The Autoimmune-Adrenal Connection
Get this... some research suggests that elevated cortisol for a prolonged period of time could actually be a root cause of Hashimoto's disease, rather than being a result of it. The immune system may be thrown out of balance by excess cortisol production or even depleted cortisol. Functional medicine researchers predict that stress, along with nutritional deficiencies and intestinal permeability, could all be root causes in the progression of autoimmune disease. Regardless of which came first, treating adrenal fatigue is a necessary tool to healing Hashimoto's disease.
So, How Do You Treat Adrenal Fatigue?
Treating adrenal fatigue was (and still is) the most frustrating part of my entire journey. Even with being in remission from Hashimoto’s, I still have thyroid flares in times of stress because my adrenal glands take a hit first. I can actually physically see my thyroid poking out of the neck when I become stressed because, as mentioned before, the two glands go hand-in-hand. Below are my top ten suggestions for healing the adrenals.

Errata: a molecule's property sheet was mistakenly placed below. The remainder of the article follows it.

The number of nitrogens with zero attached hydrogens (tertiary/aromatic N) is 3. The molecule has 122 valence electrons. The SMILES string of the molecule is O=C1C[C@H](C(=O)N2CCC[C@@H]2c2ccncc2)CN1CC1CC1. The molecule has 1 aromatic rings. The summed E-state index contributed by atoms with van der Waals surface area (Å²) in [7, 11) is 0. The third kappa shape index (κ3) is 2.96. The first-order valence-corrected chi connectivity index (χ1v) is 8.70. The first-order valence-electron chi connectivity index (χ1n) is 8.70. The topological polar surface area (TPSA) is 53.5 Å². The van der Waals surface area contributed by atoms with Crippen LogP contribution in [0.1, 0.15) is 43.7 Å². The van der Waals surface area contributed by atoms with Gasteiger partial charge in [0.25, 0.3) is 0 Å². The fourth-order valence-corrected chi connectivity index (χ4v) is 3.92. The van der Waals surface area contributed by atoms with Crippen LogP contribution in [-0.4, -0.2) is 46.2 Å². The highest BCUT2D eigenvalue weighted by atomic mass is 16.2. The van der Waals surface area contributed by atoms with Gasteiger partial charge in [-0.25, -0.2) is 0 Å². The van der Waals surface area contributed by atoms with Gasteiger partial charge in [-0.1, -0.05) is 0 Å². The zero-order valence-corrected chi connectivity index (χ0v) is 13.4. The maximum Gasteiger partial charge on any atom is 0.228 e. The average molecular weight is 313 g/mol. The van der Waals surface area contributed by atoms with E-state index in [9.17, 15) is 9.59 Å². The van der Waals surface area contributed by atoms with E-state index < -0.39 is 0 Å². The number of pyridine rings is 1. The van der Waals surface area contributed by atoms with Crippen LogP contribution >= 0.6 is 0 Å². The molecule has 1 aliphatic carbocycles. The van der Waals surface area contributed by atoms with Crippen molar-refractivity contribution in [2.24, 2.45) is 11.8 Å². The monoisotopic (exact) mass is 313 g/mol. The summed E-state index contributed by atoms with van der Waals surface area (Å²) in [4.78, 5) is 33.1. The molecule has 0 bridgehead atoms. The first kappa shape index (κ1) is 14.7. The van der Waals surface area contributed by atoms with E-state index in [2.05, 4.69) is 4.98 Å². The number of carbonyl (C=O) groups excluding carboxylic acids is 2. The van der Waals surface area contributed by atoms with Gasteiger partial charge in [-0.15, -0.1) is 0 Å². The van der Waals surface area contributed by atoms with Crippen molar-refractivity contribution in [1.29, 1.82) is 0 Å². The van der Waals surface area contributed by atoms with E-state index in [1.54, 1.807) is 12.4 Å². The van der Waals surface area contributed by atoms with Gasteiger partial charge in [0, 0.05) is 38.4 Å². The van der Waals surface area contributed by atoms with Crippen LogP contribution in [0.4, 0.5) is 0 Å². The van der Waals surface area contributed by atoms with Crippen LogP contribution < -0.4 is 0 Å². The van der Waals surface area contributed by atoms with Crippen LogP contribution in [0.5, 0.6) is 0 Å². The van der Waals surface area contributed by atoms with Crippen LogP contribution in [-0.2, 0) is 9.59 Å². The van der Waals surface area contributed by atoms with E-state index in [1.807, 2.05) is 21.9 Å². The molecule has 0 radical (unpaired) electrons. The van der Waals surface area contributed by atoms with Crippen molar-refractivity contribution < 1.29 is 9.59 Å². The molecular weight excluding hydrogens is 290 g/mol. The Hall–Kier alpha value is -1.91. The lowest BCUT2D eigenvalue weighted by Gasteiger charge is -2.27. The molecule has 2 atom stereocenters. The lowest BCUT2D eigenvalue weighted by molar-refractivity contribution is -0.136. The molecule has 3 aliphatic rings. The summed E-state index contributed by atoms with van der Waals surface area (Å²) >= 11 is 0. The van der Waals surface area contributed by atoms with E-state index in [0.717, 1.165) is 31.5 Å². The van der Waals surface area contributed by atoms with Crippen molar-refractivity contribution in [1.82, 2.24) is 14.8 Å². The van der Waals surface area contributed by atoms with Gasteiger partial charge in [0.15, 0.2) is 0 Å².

My Top Ten Suggestions
Supplement with Vitamin C, B complex, Iron, Copper, Zinc and Magnesium (all depleted with adrenal fatigue)
Add Adaptogenic herbs into your supplement routine. Adaptogens are herbs that support the body’s ability to handle stress from a chemical, physical, emotional and biological lens. My favourite adaptogenic blend is called Restore and can be found here.
Prioritize low impact workouts, yoga, walking, pilates etc, instead of HIIT, heavy weight lifting and intense cardio. If you’re an exercise junkie (ugh, I hate you), try incorporating yoga and meditation into your routine to allow the body to relax post-workout.
Low carb and high quality fats. Try adding in grains like quinoa, buckwheat or amaranth after 5pm. Paleo diets are fantastic, but sometimes small amounts of complex carbs in the evening can actually be beneficial for the adrenals.
Ask your integrative physician about adrenal glandular supplements (more below).
Limit your caffeine intake (I am still working on this). If you want to try a good decaf (is that an oxymoron?) try swiss-water filtered, organic. It’s actually pretty decent and doesn’t contain tons of nasty chemicals that you typically find in decaf coffee!